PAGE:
New York Gov. Andrew Cuomo said Wednesday that the state has approved 17 insurers to sell plans with premiums dropping by as much as 53 percent on its health insurance exchange.
The 17 insurers, including Aetna, Empire Blue Cross Blue Shield, Excellus, Freelancers Co-Op, MVP Health Plan and UnitedHealth, submitted rates that drop premium costs by an average of 53 percent, even for the highest tier plans, the New York Department of Financial Services announced.
"New York's health benefits exchange will offer the type of real competition that helps drive down health insurance costs for consumers and businesses," Cuomo said in the statement.
Federal officials likened the premium drop to exchange rates in California and Oregon, two states that already have seen significantly lower premiums proposed for exchange plans. "We're seeing in New York what we've seen in other states like California and Oregon--that competition and transparency in the marketplaces are leading to affordable and new choices for families," Joanne Peters, a spokeswoman for the U.S. Department of Health and Human Services, told Bloomberg.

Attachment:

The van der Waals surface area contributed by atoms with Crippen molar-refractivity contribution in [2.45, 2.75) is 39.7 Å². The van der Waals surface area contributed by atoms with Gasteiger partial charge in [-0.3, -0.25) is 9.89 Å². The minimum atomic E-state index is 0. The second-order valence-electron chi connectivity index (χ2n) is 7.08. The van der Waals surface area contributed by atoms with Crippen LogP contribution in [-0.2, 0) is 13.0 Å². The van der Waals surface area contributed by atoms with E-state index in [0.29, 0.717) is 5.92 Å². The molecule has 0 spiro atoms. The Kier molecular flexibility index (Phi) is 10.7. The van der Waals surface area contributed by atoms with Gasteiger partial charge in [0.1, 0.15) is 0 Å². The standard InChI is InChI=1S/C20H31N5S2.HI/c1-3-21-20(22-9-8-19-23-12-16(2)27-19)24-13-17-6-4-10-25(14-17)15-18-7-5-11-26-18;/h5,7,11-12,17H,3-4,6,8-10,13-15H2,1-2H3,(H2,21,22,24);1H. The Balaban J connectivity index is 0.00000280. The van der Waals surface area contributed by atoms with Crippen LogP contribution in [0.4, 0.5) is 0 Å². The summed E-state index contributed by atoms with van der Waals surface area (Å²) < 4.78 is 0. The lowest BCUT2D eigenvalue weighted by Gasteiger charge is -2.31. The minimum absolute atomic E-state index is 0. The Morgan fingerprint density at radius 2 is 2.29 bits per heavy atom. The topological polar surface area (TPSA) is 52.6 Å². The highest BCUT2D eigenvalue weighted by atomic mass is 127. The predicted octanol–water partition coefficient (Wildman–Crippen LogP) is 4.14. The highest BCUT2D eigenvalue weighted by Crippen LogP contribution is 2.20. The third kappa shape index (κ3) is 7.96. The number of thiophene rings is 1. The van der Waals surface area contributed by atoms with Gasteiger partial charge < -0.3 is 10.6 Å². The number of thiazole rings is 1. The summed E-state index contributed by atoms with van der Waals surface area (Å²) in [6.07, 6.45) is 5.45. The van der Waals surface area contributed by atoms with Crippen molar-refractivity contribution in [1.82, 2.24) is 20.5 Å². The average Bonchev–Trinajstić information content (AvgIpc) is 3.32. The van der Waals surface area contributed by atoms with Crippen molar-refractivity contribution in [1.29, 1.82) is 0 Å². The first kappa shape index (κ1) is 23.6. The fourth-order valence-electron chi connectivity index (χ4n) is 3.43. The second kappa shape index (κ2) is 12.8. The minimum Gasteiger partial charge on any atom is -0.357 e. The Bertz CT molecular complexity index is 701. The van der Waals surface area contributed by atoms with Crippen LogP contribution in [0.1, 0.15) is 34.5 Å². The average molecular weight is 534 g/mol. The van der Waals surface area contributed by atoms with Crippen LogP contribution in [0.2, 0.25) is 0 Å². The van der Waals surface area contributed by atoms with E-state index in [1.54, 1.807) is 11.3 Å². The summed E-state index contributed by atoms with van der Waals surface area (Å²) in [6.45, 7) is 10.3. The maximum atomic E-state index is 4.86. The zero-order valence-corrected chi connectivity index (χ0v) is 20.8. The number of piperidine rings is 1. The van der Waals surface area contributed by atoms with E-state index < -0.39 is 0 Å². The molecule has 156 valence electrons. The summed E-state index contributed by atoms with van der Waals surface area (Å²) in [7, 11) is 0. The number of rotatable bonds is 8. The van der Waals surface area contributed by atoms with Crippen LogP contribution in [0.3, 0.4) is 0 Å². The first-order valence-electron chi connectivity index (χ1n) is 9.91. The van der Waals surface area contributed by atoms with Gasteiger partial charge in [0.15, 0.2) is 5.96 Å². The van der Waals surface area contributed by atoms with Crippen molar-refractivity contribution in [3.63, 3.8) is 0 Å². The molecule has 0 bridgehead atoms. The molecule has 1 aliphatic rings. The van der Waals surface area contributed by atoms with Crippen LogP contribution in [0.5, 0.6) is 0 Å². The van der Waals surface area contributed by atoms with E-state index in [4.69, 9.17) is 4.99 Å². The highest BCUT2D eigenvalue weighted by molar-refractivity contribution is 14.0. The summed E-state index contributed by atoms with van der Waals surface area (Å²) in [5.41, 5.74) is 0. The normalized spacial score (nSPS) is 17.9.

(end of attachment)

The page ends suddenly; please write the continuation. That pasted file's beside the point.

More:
The New York announcement also led industry analysts to affirm their belief that the online marketplaces will indeed boost competition among insurers. Timothy Jost, a law professor with Washington and Lee University, told the New York Times that exchanges seem to be creating competitive markets, especially in states like New York that are embracing health reform.
The exchanges are a "very different dynamic for these companies, and it's prodding them to be more aggressive and competitive in their pricing," Sabrina Corlette, a professor at Georgetown University's Center on Health Insurance Reform, told the Times.